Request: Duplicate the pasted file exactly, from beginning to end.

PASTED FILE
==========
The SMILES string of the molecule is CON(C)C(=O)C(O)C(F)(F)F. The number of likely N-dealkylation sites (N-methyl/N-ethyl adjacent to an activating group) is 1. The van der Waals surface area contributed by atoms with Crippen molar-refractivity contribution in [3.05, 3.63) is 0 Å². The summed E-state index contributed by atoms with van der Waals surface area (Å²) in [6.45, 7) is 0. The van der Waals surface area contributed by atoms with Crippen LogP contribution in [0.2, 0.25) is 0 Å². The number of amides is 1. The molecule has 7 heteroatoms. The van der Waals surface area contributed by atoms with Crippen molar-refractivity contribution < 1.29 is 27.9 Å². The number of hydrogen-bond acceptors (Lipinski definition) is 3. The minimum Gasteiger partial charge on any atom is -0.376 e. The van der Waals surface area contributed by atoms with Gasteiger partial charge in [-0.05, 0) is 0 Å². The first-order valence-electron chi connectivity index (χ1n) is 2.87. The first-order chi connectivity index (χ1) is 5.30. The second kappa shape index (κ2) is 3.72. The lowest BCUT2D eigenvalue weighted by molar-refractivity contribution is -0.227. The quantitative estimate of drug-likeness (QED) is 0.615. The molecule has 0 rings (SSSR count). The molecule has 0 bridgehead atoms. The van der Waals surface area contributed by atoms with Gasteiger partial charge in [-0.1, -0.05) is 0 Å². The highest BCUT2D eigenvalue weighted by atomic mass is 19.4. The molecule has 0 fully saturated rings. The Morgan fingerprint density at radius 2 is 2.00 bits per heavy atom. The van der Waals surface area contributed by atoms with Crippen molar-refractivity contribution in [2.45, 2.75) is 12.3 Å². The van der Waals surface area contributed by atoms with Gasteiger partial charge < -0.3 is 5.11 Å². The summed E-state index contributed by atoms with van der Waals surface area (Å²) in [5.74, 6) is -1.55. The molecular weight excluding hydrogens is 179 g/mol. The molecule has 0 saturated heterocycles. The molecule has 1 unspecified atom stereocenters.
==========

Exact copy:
The SMILES string of the molecule is CON(C)C(=O)C(O)C(F)(F)F. The number of likely N-dealkylation sites (N-methyl/N-ethyl adjacent to an activating group) is 1. The van der Waals surface area contributed by atoms with Crippen molar-refractivity contribution in [3.05, 3.63) is 0 Å². The summed E-state index contributed by atoms with van der Waals surface area (Å²) in [6.45, 7) is 0. The van der Waals surface area contributed by atoms with Crippen LogP contribution in [0.2, 0.25) is 0 Å². The number of amides is 1. The molecule has 7 heteroatoms. The van der Waals surface area contributed by atoms with Crippen molar-refractivity contribution < 1.29 is 27.9 Å². The number of hydrogen-bond acceptors (Lipinski definition) is 3. The minimum Gasteiger partial charge on any atom is -0.376 e. The van der Waals surface area contributed by atoms with Gasteiger partial charge in [-0.05, 0) is 0 Å². The first-order valence-electron chi connectivity index (χ1n) is 2.87. The first-order chi connectivity index (χ1) is 5.30. The second kappa shape index (κ2) is 3.72. The lowest BCUT2D eigenvalue weighted by molar-refractivity contribution is -0.227. The quantitative estimate of drug-likeness (QED) is 0.615. The molecule has 0 rings (SSSR count). The molecule has 0 bridgehead atoms. The van der Waals surface area contributed by atoms with Gasteiger partial charge in [-0.1, -0.05) is 0 Å². The highest BCUT2D eigenvalue weighted by atomic mass is 19.4. The molecule has 0 fully saturated rings. The Morgan fingerprint density at radius 2 is 2.00 bits per heavy atom. The van der Waals surface area contributed by atoms with Crippen molar-refractivity contribution in [2.45, 2.75) is 12.3 Å². The van der Waals surface area contributed by atoms with Gasteiger partial charge < -0.3 is 5.11 Å². The summed E-state index contributed by atoms with van der Waals surface area (Å²) in [5.74, 6) is -1.55. The molecular weight excluding hydrogens is 179 g/mol. The molecule has 0 saturated heterocycles. The molecule has 1 unspecified atom stereocenters.